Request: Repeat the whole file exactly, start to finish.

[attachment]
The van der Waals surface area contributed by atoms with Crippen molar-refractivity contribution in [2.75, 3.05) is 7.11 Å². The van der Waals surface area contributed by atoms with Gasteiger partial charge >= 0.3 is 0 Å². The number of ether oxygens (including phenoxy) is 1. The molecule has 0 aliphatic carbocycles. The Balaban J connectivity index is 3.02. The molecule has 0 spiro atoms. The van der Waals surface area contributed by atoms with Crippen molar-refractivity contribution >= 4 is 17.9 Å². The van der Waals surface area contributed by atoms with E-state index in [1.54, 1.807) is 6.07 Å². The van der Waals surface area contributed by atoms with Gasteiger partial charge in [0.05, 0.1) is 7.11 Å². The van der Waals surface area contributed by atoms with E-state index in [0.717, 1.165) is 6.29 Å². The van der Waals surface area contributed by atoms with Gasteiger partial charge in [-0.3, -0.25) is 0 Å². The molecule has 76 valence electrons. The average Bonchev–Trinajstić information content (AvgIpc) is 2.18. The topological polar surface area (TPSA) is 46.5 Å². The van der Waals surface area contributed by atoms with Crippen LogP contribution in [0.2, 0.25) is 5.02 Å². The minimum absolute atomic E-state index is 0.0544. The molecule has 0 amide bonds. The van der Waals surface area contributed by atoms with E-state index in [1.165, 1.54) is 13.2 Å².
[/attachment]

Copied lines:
The van der Waals surface area contributed by atoms with Crippen molar-refractivity contribution in [2.75, 3.05) is 7.11 Å². The van der Waals surface area contributed by atoms with Gasteiger partial charge >= 0.3 is 0 Å². The number of ether oxygens (including phenoxy) is 1. The molecule has 0 aliphatic carbocycles. The Balaban J connectivity index is 3.02. The molecule has 0 spiro atoms. The van der Waals surface area contributed by atoms with Crippen molar-refractivity contribution >= 4 is 17.9 Å². The van der Waals surface area contributed by atoms with E-state index in [1.54, 1.807) is 6.07 Å². The van der Waals surface area contributed by atoms with Gasteiger partial charge in [0.05, 0.1) is 7.11 Å². The van der Waals surface area contributed by atoms with E-state index in [0.717, 1.165) is 6.29 Å². The van der Waals surface area contributed by atoms with Gasteiger partial charge in [-0.3, -0.25) is 0 Å². The molecule has 76 valence electrons. The average Bonchev–Trinajstić information content (AvgIpc) is 2.18. The topological polar surface area (TPSA) is 46.5 Å². The van der Waals surface area contributed by atoms with Crippen LogP contribution in [0.2, 0.25) is 5.02 Å². The minimum absolute atomic E-state index is 0.0544. The molecule has 0 amide bonds. The van der Waals surface area contributed by atoms with E-state index in [1.165, 1.54) is 13.2 Å².